The 1,000 cluster: By a strange coincidence 3 solar panels cost about £1.000 fitted. They will have a bit over 1,000W power rating and make over 1,000 kW.hrs in a year. At 35p per kW.hr saved on your bills the 3 panels will make you £350 a year paying you back the £1,000 in 3 years.
So the deal goes a bit like this. You give me £1,000 and I’ll pay you back £350 a year for 3 years. Only then are you back where you started, which doesn’t sound so clever. However, by then prices could be up by 50%, at least, so you get £525 a year for the next 3 years (£1,575 ahead at this point) and then on the same basis another £2,360 over the next 3 years and so on. Crazy maths? Well electricity price rises have been steady at 8% a year and that was before the energy crisis so this all looks pretty real. Remember we are just looking at 3 panels for £1,000 here. Your real installation could be 6 times as big.
Not spending money on fuel bills puts money in your pocket but unlike other investments this is tax free and very like a pension scheme. On that basis PV panels make more sense for higher tax payers but still a good deal for … er … the rest of us.
New 240v solar panels
In the last issue I featured an Enphase Micro inverter with the comment that soon PV panels will have them built in as a matter of course. Since them Hanwha Q-Cells have launched a lovely all black, 385W panel (Q.Peak Duo BLK-G6+/AC 340-345 ACM) with the Enphase Inverter built in. So instead of high voltage wires going to one inverter box the panels all link up easily and deliver 240V directly to your mains circuit. The days of balancing strings, matching inverters etc are over. Now you can put panels in any shaped clusters that suit you. Enphase are having a major focus on Europe so we’ll hear much more from them in future especially when they use their superior electronics skills to launch a new electric car charger.
Turn down the thermostat – the real savings
‘The rate of loss of heat is proportional to the excess temperature of the surroundings’ So the warmer your house is relative to the outside the more energy you lose, and it’s a linear relationship. That makes the maths easy. If, say, your house is at 20c and its 5c outside the difference is 15c so a reduction of 1c on the thermostat reduces the heat loss by 6.66%. So, it’s the percentage reduction on the difference in temperatures. If it is 10c outside the difference will be 10c so a 1c reduction on the thermostat reduces the loss by 10%. Your bills corelate directly to this so whatever percentage is saved on the day is what comes off your energy bill, so the chances are you will be saving £200 or more over the year. One extra click down on the stat doubles the saving!
Solar PV annex building – the Powerhouse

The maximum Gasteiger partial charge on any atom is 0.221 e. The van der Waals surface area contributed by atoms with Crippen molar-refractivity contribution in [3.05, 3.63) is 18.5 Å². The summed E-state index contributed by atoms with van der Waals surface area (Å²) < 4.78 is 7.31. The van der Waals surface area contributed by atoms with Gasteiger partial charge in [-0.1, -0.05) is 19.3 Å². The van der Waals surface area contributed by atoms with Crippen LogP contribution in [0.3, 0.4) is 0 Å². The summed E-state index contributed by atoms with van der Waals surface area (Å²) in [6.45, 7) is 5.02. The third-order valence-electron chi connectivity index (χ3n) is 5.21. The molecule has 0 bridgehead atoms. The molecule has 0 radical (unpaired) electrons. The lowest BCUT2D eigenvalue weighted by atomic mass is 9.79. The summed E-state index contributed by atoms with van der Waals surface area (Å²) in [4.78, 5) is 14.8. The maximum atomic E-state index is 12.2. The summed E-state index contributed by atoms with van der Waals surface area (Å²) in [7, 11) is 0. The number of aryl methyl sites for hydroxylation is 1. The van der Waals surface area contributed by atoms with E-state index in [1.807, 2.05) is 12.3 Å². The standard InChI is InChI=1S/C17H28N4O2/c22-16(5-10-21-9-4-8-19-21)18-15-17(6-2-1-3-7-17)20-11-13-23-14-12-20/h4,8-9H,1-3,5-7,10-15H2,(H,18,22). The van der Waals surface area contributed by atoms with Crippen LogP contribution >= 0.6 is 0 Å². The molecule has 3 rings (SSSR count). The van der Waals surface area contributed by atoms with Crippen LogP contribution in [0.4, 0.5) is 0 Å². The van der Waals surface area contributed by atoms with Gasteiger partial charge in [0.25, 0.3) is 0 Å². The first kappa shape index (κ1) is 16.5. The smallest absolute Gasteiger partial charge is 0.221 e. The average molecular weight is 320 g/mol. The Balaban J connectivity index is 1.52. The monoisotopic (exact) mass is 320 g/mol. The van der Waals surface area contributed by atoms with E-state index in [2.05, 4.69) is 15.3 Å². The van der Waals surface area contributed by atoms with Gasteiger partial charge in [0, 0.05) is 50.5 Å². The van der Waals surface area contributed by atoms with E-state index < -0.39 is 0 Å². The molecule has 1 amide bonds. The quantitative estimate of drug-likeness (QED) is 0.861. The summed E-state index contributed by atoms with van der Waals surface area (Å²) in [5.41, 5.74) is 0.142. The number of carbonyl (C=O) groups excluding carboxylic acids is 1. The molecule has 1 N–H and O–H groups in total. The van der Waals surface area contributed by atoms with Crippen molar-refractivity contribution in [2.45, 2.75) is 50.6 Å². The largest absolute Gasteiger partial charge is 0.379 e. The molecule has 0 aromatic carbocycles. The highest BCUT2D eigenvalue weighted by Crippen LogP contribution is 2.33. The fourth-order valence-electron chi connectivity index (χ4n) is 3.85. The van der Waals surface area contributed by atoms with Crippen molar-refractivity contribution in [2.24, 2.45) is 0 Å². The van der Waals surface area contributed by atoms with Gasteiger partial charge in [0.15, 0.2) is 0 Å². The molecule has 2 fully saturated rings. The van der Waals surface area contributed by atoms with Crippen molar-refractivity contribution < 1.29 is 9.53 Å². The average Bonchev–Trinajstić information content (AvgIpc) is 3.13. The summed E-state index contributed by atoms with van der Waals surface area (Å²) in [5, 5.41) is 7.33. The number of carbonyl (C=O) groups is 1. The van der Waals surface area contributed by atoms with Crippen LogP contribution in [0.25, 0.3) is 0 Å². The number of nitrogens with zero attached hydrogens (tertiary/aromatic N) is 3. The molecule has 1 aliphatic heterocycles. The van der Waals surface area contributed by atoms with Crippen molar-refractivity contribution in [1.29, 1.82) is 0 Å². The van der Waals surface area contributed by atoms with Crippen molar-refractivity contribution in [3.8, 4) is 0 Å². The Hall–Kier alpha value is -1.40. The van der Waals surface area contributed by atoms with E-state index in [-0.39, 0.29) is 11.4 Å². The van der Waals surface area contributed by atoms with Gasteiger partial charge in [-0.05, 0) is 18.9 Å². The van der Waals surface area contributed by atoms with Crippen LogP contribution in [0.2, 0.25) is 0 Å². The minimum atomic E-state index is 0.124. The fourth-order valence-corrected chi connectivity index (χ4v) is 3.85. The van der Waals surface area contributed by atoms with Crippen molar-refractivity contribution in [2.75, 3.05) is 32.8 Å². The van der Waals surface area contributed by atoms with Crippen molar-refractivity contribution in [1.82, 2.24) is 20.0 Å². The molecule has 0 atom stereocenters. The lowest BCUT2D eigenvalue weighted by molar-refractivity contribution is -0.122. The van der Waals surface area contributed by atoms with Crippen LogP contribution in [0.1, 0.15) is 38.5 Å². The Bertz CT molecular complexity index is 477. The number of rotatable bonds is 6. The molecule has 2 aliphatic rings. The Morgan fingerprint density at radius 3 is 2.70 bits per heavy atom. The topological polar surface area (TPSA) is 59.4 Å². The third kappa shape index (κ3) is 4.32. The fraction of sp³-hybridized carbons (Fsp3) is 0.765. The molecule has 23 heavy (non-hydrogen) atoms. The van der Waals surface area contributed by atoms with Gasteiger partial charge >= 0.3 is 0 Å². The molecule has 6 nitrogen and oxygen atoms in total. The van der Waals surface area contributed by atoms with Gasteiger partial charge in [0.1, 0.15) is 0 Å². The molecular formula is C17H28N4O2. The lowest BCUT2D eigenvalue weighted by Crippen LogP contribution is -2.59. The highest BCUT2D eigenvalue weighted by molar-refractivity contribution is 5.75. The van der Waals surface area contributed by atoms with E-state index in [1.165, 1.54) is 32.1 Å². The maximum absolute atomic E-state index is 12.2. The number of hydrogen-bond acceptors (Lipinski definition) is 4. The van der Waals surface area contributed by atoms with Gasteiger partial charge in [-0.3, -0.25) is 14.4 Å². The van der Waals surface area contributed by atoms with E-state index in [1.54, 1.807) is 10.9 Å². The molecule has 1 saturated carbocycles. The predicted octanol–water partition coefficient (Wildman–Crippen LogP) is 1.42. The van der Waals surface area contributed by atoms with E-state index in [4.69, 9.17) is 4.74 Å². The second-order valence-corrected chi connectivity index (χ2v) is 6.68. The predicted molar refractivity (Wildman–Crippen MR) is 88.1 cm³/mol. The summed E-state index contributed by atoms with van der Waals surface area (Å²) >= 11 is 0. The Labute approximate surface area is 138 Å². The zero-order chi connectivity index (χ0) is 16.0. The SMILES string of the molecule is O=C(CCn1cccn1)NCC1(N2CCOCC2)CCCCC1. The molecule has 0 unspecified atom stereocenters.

Recently I have been pondering on the idea of an annex building with an integrated all solar roof. This involved juggling various layouts of panels, roof angles etc, so to prevent a whirling descent into madness I have constructed an Excel model that does all the calculations, right down to the finished size of the whole building. Happy to share if you are wrestling with the same ideas.
PV panels don’t like being roof integrated because they get too hot. The annex roof has an air gap under the panels so that air flowing upwards under them raises their efficiency. This slightly warmed air is directed into a void in the peak of the roof and then ducted down to your air source heat pump which runs very nicely on the warmer air giving a double whammy; better PV efficiency and better ASHP efficiency. In addition, the ASHP avoids the colder ground air and largely avoids costly defrosting cycles. A similar concept is even easier to implement on a car port or garage.
The combination of an ASHP and the PV is a marriage made in heaven. Free power is turned into over 3 times more heat as all our small gains in efficiency are multiplied up by the COP of the ASHP. The Powerhouse makes electricity and heating and pretty much covers most domestic energy needs.
One attraction of the powerhouse is that it can be sited to point south unlike some houses which also suffer from shaded roofs, chimneys etc. Also, the local planning committee will tend to look more favourably on applications that involve innovation and ecologicalness.
What about batteries?
After the sun goes down batteries deliver free solar energy back to you; …… or do they? Actually, the batteries cost money to buy and they degrade with every cycle so there is effectively a charge to your pocket for each kilowatt.hour they store and you’d be shocked by how much. Ordinary lead acid batteries will charge you nearly 50p to recycle a kilowatt.hour, so more expensive than the mains. It gets better with lithium batteries with 20p a regular figure and 5.5p seems to be the limit. So, if you choose carefully the batteries will beat the mains on delivery cost. The Bimble Solar web site lists masses of batteries with their energy delivery costs so check it out before you buy.